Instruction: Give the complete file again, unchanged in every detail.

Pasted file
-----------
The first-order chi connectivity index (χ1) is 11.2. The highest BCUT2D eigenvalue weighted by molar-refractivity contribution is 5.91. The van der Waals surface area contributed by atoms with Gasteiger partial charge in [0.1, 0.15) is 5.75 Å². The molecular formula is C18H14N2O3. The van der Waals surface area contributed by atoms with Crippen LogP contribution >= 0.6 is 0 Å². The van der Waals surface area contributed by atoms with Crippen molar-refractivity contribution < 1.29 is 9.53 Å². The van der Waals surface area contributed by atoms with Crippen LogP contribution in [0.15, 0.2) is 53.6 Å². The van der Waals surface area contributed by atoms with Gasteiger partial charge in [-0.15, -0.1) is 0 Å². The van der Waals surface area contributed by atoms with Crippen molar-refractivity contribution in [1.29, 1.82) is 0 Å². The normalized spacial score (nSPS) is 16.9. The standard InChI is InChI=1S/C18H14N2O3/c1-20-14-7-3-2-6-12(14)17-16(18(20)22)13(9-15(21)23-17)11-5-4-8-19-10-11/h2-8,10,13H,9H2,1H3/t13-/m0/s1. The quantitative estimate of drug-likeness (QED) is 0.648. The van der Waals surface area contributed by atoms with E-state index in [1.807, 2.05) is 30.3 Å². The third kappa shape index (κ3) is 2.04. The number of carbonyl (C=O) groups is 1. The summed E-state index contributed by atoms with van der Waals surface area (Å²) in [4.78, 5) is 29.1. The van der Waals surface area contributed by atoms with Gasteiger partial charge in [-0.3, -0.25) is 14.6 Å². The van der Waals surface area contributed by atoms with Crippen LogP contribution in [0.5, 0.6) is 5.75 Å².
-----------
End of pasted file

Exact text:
The first-order chi connectivity index (χ1) is 11.2. The highest BCUT2D eigenvalue weighted by molar-refractivity contribution is 5.91. The van der Waals surface area contributed by atoms with Gasteiger partial charge in [0.1, 0.15) is 5.75 Å². The molecular formula is C18H14N2O3. The van der Waals surface area contributed by atoms with Crippen LogP contribution >= 0.6 is 0 Å². The van der Waals surface area contributed by atoms with Crippen molar-refractivity contribution < 1.29 is 9.53 Å². The van der Waals surface area contributed by atoms with Crippen LogP contribution in [0.15, 0.2) is 53.6 Å². The van der Waals surface area contributed by atoms with Gasteiger partial charge in [-0.15, -0.1) is 0 Å². The van der Waals surface area contributed by atoms with Crippen molar-refractivity contribution in [1.29, 1.82) is 0 Å². The normalized spacial score (nSPS) is 16.9. The standard InChI is InChI=1S/C18H14N2O3/c1-20-14-7-3-2-6-12(14)17-16(18(20)22)13(9-15(21)23-17)11-5-4-8-19-10-11/h2-8,10,13H,9H2,1H3/t13-/m0/s1. The quantitative estimate of drug-likeness (QED) is 0.648. The van der Waals surface area contributed by atoms with E-state index in [1.807, 2.05) is 30.3 Å². The third kappa shape index (κ3) is 2.04. The number of carbonyl (C=O) groups is 1. The summed E-state index contributed by atoms with van der Waals surface area (Å²) in [4.78, 5) is 29.1. The van der Waals surface area contributed by atoms with Gasteiger partial charge in [-0.3, -0.25) is 14.6 Å². The van der Waals surface area contributed by atoms with Crippen LogP contribution in [0.5, 0.6) is 5.75 Å².